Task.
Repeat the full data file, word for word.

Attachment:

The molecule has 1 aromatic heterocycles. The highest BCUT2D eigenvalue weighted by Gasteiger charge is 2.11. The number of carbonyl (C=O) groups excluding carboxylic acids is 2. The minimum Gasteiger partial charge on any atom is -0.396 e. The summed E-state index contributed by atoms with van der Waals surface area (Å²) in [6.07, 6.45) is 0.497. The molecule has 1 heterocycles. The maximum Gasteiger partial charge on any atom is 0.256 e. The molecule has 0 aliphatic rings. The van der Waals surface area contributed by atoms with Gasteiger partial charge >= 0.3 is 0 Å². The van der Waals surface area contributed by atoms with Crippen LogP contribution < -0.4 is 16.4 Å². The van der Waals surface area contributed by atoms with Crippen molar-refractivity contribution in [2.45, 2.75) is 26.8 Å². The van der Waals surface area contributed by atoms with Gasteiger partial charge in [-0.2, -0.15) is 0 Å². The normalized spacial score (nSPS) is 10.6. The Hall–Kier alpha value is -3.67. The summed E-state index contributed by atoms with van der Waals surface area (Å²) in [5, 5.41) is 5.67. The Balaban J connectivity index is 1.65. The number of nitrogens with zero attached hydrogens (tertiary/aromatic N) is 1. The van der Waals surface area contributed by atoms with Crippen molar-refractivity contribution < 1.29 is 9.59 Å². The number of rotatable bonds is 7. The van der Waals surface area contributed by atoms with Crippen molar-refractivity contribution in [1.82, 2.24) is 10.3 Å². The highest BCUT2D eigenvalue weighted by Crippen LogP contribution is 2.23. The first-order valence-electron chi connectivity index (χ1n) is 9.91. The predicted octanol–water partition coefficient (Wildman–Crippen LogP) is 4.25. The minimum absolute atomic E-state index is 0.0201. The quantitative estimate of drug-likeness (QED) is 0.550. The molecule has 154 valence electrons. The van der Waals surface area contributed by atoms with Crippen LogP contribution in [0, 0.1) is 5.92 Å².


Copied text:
The molecule has 1 aromatic heterocycles. The highest BCUT2D eigenvalue weighted by Gasteiger charge is 2.11. The number of carbonyl (C=O) groups excluding carboxylic acids is 2. The minimum Gasteiger partial charge on any atom is -0.396 e. The summed E-state index contributed by atoms with van der Waals surface area (Å²) in [6.07, 6.45) is 0.497. The molecule has 1 heterocycles. The maximum Gasteiger partial charge on any atom is 0.256 e. The molecule has 0 aliphatic rings. The van der Waals surface area contributed by atoms with Gasteiger partial charge >= 0.3 is 0 Å². The van der Waals surface area contributed by atoms with Crippen LogP contribution < -0.4 is 16.4 Å². The van der Waals surface area contributed by atoms with Crippen molar-refractivity contribution in [2.45, 2.75) is 26.8 Å². The van der Waals surface area contributed by atoms with Gasteiger partial charge in [-0.2, -0.15) is 0 Å². The normalized spacial score (nSPS) is 10.6. The Hall–Kier alpha value is -3.67. The summed E-state index contributed by atoms with van der Waals surface area (Å²) in [5, 5.41) is 5.67. The Balaban J connectivity index is 1.65. The number of nitrogens with zero attached hydrogens (tertiary/aromatic N) is 1. The van der Waals surface area contributed by atoms with Crippen molar-refractivity contribution < 1.29 is 9.59 Å². The number of rotatable bonds is 7. The van der Waals surface area contributed by atoms with Crippen molar-refractivity contribution in [1.82, 2.24) is 10.3 Å². The highest BCUT2D eigenvalue weighted by Crippen LogP contribution is 2.23. The first-order valence-electron chi connectivity index (χ1n) is 9.91. The predicted octanol–water partition coefficient (Wildman–Crippen LogP) is 4.25. The minimum absolute atomic E-state index is 0.0201. The quantitative estimate of drug-likeness (QED) is 0.550. The molecule has 154 valence electrons. The van der Waals surface area contributed by atoms with Crippen LogP contribution in [0, 0.1) is 5.92 Å².